Have you ever wondered – “What is a 5th Wheel RV?”
Basic Features of the Fifth Wheel (5th Wheel, Fiver) RV
Many people new to the idea of an RV might not know what the basic features of a fifth wheel might be.
In many ways, the overall features of the 5th wheel are what would answer the question of “what is a 5th wheel”.
Here is an overview of the different types of RV’s. That gives you an idea of what the different types are, but it doesn’t give any detail on what your expectations should be for how each type of RV is equipped.
The features I’ll list you can expect to be in MOST RV’s, but honestly, there are so many variations and so many manufacturers trying to differentiate themselves that there will always be exceptions. But you can use this as a great starting place.
What is a 5th Wheel – Defining Feature(s) List :
- Fifth Wheel Hitch – this is a key identifier for fifth wheels. This hitch IS the answer to “what is a fifth wheel”. Make sure you see my types of RV page so you can see the difference. Many people THINK, but are mistaken, that this is a gooseneck hitch. NO! While a gooseneck and fifth wheel are somewhat similar, they are different hitches and require different equipment. Not a big deal – but good to know. Here is an example of misusing a fifth wheel.
Basic 5th Wheel Features List
- Double Axle – Not a GIVEN, but most fifth wheels have 4 wheels which means double axles. Why this is important to you is that you’ll need to replace the tires every 3-5 years regardless how how much you drive. Also, extra capacity for the fifth wheel is nice – otherwise is is WAY too easy to go over the vehicles gross towing capacity.
- Basement – A place for storage created by the need to have a fifth wheel hitch. Very handy
- Air Conditioner – come in many sizes. Usually the AC is a rooftop unit. There is usually some modest ductwork that will distribute the air throughout the RV if the unit has any appreciable length.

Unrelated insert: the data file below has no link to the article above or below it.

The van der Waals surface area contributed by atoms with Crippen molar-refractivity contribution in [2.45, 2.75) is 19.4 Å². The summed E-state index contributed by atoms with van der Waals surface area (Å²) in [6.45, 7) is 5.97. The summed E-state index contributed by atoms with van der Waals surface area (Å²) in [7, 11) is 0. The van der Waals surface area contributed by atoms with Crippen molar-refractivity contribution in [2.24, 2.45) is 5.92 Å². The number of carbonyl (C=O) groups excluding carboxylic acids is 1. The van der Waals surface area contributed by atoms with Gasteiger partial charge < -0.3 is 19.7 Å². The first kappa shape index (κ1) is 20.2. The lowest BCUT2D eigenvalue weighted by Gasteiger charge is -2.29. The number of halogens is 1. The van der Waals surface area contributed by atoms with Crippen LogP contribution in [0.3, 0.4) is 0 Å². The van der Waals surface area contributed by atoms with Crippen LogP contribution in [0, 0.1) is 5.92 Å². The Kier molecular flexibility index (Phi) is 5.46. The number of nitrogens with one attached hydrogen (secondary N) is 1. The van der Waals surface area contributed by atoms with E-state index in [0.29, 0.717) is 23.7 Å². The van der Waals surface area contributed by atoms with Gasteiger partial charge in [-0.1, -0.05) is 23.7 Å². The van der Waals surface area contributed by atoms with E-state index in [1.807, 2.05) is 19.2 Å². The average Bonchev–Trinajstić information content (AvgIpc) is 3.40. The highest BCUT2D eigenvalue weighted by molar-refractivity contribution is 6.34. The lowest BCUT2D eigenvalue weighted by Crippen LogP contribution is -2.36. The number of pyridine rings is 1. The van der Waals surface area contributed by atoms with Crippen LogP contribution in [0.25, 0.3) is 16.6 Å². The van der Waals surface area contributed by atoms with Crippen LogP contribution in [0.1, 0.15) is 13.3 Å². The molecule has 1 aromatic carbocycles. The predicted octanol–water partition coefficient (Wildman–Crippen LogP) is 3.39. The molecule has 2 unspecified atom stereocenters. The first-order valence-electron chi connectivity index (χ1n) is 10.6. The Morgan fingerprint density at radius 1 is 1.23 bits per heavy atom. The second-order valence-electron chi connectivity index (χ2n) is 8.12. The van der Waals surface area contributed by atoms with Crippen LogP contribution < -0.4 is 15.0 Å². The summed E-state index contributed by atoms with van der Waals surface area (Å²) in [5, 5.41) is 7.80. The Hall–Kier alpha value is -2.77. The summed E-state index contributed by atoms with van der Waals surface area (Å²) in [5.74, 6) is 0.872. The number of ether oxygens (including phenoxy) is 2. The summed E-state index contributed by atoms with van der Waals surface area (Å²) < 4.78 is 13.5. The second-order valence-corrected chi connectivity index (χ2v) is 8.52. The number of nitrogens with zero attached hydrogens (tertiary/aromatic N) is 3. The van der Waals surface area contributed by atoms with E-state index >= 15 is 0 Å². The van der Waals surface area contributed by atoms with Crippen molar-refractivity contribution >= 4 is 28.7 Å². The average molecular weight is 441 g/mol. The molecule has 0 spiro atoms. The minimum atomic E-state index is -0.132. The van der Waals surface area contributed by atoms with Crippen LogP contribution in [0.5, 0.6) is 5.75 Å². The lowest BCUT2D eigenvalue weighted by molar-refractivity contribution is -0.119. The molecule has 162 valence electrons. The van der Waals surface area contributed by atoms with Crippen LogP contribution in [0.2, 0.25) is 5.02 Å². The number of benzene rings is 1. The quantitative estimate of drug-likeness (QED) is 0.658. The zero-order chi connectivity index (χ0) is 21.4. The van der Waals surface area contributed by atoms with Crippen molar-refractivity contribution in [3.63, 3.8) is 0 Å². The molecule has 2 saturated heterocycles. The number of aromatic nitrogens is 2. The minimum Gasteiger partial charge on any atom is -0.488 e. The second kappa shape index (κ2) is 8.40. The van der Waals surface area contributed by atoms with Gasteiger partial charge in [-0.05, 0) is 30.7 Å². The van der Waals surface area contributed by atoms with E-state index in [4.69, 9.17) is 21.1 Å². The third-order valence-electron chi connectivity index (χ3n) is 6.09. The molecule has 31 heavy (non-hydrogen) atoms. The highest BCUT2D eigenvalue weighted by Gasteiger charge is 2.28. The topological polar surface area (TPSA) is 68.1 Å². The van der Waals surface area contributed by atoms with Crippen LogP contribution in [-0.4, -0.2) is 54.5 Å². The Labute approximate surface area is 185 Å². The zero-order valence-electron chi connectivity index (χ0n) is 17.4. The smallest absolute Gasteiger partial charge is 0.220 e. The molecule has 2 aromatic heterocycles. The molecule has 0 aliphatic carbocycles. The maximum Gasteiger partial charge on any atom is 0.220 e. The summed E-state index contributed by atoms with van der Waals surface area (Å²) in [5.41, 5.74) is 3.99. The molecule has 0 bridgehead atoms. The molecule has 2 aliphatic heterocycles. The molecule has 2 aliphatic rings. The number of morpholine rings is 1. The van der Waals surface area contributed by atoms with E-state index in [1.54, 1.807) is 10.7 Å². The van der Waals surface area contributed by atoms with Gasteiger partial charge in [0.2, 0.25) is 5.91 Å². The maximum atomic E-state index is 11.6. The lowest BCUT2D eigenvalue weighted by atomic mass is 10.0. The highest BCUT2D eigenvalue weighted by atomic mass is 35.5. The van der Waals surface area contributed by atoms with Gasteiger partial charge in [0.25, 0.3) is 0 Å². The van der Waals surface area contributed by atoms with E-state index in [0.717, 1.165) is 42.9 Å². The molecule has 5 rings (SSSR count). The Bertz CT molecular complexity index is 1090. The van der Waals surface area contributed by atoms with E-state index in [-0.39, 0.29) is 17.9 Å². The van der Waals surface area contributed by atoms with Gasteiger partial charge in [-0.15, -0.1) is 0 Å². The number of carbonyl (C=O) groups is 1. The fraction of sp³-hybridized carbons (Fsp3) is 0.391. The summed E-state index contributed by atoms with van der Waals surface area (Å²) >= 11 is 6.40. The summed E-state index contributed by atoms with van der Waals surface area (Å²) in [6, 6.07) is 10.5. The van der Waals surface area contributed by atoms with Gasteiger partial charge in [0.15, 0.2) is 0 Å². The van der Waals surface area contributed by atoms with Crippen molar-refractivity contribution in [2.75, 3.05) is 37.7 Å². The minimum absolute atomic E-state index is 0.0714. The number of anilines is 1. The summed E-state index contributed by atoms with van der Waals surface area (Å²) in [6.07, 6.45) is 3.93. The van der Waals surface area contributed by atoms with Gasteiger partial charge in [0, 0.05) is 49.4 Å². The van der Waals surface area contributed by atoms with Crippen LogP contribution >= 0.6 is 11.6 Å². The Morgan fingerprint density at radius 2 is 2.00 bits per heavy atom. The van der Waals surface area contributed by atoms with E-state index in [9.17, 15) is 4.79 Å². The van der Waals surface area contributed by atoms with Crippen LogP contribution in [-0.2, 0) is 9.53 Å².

- Furnace – Most RV’s have a furnace operated with LP gas. LP gas is a very economic form of energy and very portable so it is used widely on RV’s. However, that is why you need LP gas detectors to help maintain safety. I have anosmia which means that I cannot smell a gas leak – the detector is life safety critical for me!
- Hot Water Heater – For hot water for cooking and showering. Usually very small – as small as 6 gallons. These can run off of LP gas, and electric (AC) as a backup to the gas. These typically do not have pilot lights, but an electronically created spark which lights the LP gas.
- Refrigerator – These refrigerators can be very fancy, running off of AC and then LP gas backup. They are small usually, starting as small as 4 or 6 cubic feet.
- Microwave – Our Open Range 399BHS actually has a DC operated microwave. I don’t think most are DC operated, but have not checked widely. But a microwave is very nice to have and you should expect it on most RV’s.
- Cooking Range – A cooking range, usually a smaller 2 or 3 burner unit. The range is operated off of LP gas. It typically won’t have a pilot light but instead a spark ignition.
- Oven – Usually attached to the range. Very small. You won’t be doing a turkey in one anytime soon. About 2x the size of a toaster oven. We have to light ours with a candle lighter every time we want to use it. Honestly, we use the toaster oven more often than we use the gas range.
- Kitchen Sink – More often than not, you will have a kitchen sink in your RV. The sink drains into the grey water tank. It will have cold and hot running water.
- Bathroom Sink – Most have a small bathroom sink. This drains into the gray water tank. This sink will have cold and hot running water.
- Shower – Usually equipped with a shower some even have a small bathtub. If possible, make sure your shower is a one piece design or you’ll battle water leaks often. Most have a flexible shower head attached to a hose. It is a convenient arrangement. I actually wrote a short article on showering in an RV. You could also think of the article as a concept for showering for the environment too as using very little water is the key theme.